Five minutes on a side.  Should have been six on each side.  pl

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13 Responses to Halibut

  1. Pj20 says:

    Love halibut. If you haven’t yet, try it with some green olive spread. Divina is one brand, but there are many others. Tapenade is good as well, but the spreads are mostly olives and really work with the halibut

  2. Escarlata says:

    Claro, nunca sólo de un lado…
    Try three minutes each side…a ver qué tal…siempre lo puedes pasar un poco más si no está hecho por dentro, pero si está al fuego de más, ya no tiene solución…Seco como un esaprto, no merece la pena..

  3. Fred says:

    Sauerbraten and spaetzle with a little red cabbage.

  4. Bill H says:

    I at one time had a pretty good touch at grilling fish. Was particularly fond of Thresher shark. But there is a pretty short window between undercooked and overdone, and somehow I managed to lose my touch at finding that window. Not sure what happened. SWMBO tells me I still get beef, pork and chicken just right and am a magician at grilling eggplant, but fish…
    Fortunately San Diego has more than a few dining places that are better than I ever was, and weather that permits eating outdoors.

  5. English Outsider says:

    Mighty fine chunk of Halibut there. Looks as if it would go very well with some Boston Baked Beans …
    In other words, Colonel, if any of your readers have a real authentic recipe for Boston baked beans the outsider outfit would be more than grateful. Have tried them many times but the recipes we’ve got seem to lack some subtle touch.

  6. Leith says:

    EO – My Grandma used maple syrup. But that may have been more a Quebec influence. I’m told Bostonians used molasses.

  7. EO,
    When I think of Boston baked beans, I think of B&M baked beans in a blue and red can or a brown glass jar. They were a dark brown smaller Navy bean or pea bean in a thick sauce sweetened with molasses and sugar. My brothers and sisters would vie for a piece of the salt pork which was in every can or jar. They’re still made and still delicious. From their website: “B&M still bakes its beans in the traditional manner, in open pots inside brick ovens–a process that gives the beans a firmness and authentic taste far superior to modern cooked-in-the-can “baked beans.” I think that salt pork is the key.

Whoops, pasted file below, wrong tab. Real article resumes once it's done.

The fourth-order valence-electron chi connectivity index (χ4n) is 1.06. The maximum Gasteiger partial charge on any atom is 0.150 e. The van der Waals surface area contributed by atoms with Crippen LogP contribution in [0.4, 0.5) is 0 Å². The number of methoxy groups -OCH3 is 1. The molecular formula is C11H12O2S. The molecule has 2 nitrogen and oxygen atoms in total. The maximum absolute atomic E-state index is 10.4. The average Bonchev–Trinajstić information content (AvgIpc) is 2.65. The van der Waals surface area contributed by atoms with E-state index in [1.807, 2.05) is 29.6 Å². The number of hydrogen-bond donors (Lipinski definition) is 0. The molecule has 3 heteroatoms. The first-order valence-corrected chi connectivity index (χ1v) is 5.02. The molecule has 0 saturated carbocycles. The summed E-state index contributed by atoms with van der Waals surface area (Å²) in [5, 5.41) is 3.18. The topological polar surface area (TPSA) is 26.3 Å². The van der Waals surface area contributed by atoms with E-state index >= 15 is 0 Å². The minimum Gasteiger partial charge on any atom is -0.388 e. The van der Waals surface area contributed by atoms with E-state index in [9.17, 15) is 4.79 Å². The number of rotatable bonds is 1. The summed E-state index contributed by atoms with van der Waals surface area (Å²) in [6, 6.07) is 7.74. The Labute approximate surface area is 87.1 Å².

This recipe is from an old Boston restaurant which closed last year after being open for almost 200 years. If you can get a can of B&M beans, the traditional style, I recommend you try them. B&M also makes canned brown bread. Brown bread is a pretty simple baked concoction of wheat flour, rye flour and molasses steamed in the can. I always get the kind with raisins. Slice it, toast it and butter it along with a big plate of beans.
    • 1 pound (2 cups) dried navy beans
    • 1/2 pound salt pork or bacon, chopped, divided
    • 1/3 cup granulated sugar
    • 2/3 cup dark molasses
    • 1 teaspoon dry mustard
    • 1 teaspoon freshly ground white pepper
    • 1 teaspoon table salt
    Soak beans overnight in cold water. When you’re ready to cook, place beans in a heavy saucepan; fill with water to cover by about a half inch. Boil 25-30 minutes, until just tender; don’t overcook. (Pick up a bean between thumb and forefinger and pinch; the outer shell should slip off.) Drain and rinse, reserving the liquid.
    Preheat oven to 400°. Place half the salt pork in the bottom of a large ovenproof pot. Add beans, sugar, molasses, dry mustard, white pepper, salt, and reserved liquid. Top with remaining salt pork. Cover and bake 4-4-1/2 hours. Stir occasionally and add more water as needed. Let beans rest 30 minutes before serving.
    Good luck.

  8. pl,
    What kind of spices did you use on that halibut? I’ve used your beloved Montreal seasoning on grilled salmon to good effect. That Montreal seasoning is good on damned near anything.

  9. turcopolier says:


  10. turcopolier says:

    One of the great things about New England baked beans is that if kept well sealed up in the fridge they are even better when heated later. Speaking of salt pork, my French Canadian grand pere would fry some for breakfast instead of bacon and put 100% maple syrup on it. Wonderfeul!

  11. English Outsider says:

    TTG – Am fired with enthusiasm and will report back!
    We’re on lockdown at present so might take a while to get the salt pork from a proper butcher. I cook such things in a wood stove oven. I note your recipe requires cooking with the lid off so they’ll get a little smoky as well.
    Leith – thanks. They sell maple syrup over my way in tiny plastic bottles. If I can get a decent quantity I shall certainly experiment.

  12. turcopolier says:

    In re fried salt pork IMO you should cook it a bit crisp and do not cut the fat off. That is the best part. BTW you can buy maple syrup from the US or Canada on Amazon. Mon grand pere would cook this up with crepes and scrambled eggs for a hunt or ice fishing morning.

  13. Leith says:

    As a kid my sibs & cousins &I would fight over the salt pork in the beans. Franks and beans was traditional on Saturday. If there were any leftovers then Sunday AM it was eggs and beans.

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